By now, you're little one has probably started pulling up on things. Some babies are thinking about walking already; others are content to hold on to the couch. Either way, it's time to beef up your childproofing efforts. Cushion the corners of any coffee tables and end tables. Gate off any stairs—but consider placing the gate two to three steps up. That way, your baby can practice scaling stairs, without you worrying about a tumble from the top.
It's also time to lower the crib mattress, if you haven't done so already. Now that your baby can stand, she'll probably spend a lot of time pulling up in the crib. Because babies are top-heavy, they're prone to falling head first, so lowering the crib mattress can protect your child from a nasty fall.
Don't be surprised if your baby's new found physical skills interfere with her sleep. Babies are so extremely driven to learn that it's not uncommon for a tired baby to pull herself up, over and over, instead of settling down to sleep. To make matters worse, she might not know to get down yet, so you may find her crying at the crib rail, even in the middle of the night. As frustrating as this stage is, remember that it's just a stage. Soon, you'll all be sleeping soundly again.
Mentally, your baby is finally beginning to realize that hidden objects still exist! Unfortunately, that doesn't mean a sudden end to stranger and separation anxiety. It does mean, however, that hiding games—like Peek-A-Boo and Hide-and-Seek—are among your baby's favorites right now. Try stashing her favorite toy under a blanket and see what she does.
Your baby is also in full copycat mode right now. Have you ever noticed her holding a toy to her ear and "talking" to it? Yep—that's you on the phone. That makes this a great time introduce toy food and pots and pans. Set her up in the kitchen with some pots, a wooden spoon and pretend food (or blocks—authenticity doesn't matter much at this stage!) while you're making supper. She might not copy you right away, but don't be surprised to find her "cooking" a couple days later!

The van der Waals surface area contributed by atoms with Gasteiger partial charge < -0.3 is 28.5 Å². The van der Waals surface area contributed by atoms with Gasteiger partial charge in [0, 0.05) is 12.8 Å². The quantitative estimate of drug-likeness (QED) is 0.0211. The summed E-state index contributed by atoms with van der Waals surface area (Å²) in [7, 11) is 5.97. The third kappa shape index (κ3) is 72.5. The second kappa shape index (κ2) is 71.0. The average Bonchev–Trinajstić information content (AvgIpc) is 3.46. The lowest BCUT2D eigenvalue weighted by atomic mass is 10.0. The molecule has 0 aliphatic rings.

Raising a baby is an expensive endeavor. Sure, it's worth it, but the cold truth is that the cash has to come from somewhere. And concerns about finances can strain even the best relationships.
If financial worries are causing stress in your home, try recording your expenditures. A written record of your expenses can highlight trends in your spending. It can also serve as a starting point for a household budget.
Major baby-related expenses include diapers, clothing, food, toys and childcare. If you find you're spending a lot in those categories, dial back. Try store brand diapers. Visit resale shops for second-hand clothes or graciously accept hand-me-downs from friends with babies slightly older than yours. Homemade baby food, made in bulk, is often cheaper than processed and jarred baby food. Soon, your baby will be eating everything you do, so you won't even need to worry about separate food.
Childcare is a major expense, especially for working parents. You certainly don't want to skimp on quality, but you may be able to control costs by enlisting family help, participating in a babysitting co-op or varying your work hours. (If you and your partner can flip-flop shifts, you might need only a few hours of childcare a week).
Moms Like Me
Self-feeding: I really like the mesh feeders for when they are first learning to self feed. I put soft fruits (bananas mostly) and cooked veggies in them and they feed themselves. They are great! —momb2007